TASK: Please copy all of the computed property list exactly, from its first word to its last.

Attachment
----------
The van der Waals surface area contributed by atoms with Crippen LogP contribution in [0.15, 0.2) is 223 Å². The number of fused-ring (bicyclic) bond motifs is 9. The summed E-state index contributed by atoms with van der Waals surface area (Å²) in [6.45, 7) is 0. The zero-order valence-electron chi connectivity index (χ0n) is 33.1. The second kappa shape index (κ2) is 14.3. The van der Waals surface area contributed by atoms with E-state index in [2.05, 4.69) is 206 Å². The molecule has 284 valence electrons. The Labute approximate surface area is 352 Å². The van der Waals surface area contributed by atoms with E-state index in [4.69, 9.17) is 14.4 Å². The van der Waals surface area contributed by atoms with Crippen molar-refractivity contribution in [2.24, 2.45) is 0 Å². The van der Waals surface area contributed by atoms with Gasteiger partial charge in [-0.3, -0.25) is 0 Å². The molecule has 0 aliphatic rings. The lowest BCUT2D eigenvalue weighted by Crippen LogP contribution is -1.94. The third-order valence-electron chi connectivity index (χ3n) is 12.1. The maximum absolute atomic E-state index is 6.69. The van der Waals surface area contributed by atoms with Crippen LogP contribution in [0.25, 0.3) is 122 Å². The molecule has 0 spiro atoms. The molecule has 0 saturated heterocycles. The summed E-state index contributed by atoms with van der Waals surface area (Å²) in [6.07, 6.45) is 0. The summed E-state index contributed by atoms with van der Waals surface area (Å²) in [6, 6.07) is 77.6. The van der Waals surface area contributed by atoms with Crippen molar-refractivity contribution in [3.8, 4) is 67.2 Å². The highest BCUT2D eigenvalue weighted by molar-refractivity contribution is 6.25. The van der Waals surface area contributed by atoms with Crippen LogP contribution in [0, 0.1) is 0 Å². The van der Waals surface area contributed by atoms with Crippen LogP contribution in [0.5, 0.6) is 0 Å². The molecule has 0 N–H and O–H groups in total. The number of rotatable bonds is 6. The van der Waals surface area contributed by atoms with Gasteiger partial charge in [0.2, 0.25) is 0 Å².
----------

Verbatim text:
The van der Waals surface area contributed by atoms with Crippen LogP contribution in [0.15, 0.2) is 223 Å². The number of fused-ring (bicyclic) bond motifs is 9. The summed E-state index contributed by atoms with van der Waals surface area (Å²) in [6.45, 7) is 0. The zero-order valence-electron chi connectivity index (χ0n) is 33.1. The second kappa shape index (κ2) is 14.3. The van der Waals surface area contributed by atoms with E-state index in [2.05, 4.69) is 206 Å². The molecule has 284 valence electrons. The Labute approximate surface area is 352 Å². The van der Waals surface area contributed by atoms with E-state index in [4.69, 9.17) is 14.4 Å². The van der Waals surface area contributed by atoms with Crippen molar-refractivity contribution in [2.24, 2.45) is 0 Å². The van der Waals surface area contributed by atoms with Gasteiger partial charge in [-0.3, -0.25) is 0 Å². The molecule has 0 aliphatic rings. The lowest BCUT2D eigenvalue weighted by Crippen LogP contribution is -1.94. The third-order valence-electron chi connectivity index (χ3n) is 12.1. The maximum absolute atomic E-state index is 6.69. The van der Waals surface area contributed by atoms with Crippen LogP contribution in [0.25, 0.3) is 122 Å². The molecule has 0 spiro atoms. The molecule has 0 saturated heterocycles. The summed E-state index contributed by atoms with van der Waals surface area (Å²) in [6.07, 6.45) is 0. The summed E-state index contributed by atoms with van der Waals surface area (Å²) in [6, 6.07) is 77.6. The van der Waals surface area contributed by atoms with Crippen molar-refractivity contribution in [3.8, 4) is 67.2 Å². The highest BCUT2D eigenvalue weighted by molar-refractivity contribution is 6.25. The van der Waals surface area contributed by atoms with Crippen LogP contribution in [0, 0.1) is 0 Å². The van der Waals surface area contributed by atoms with Crippen LogP contribution in [0.5, 0.6) is 0 Å². The molecule has 0 N–H and O–H groups in total. The number of rotatable bonds is 6. The van der Waals surface area contributed by atoms with Gasteiger partial charge in [0.2, 0.25) is 0 Å².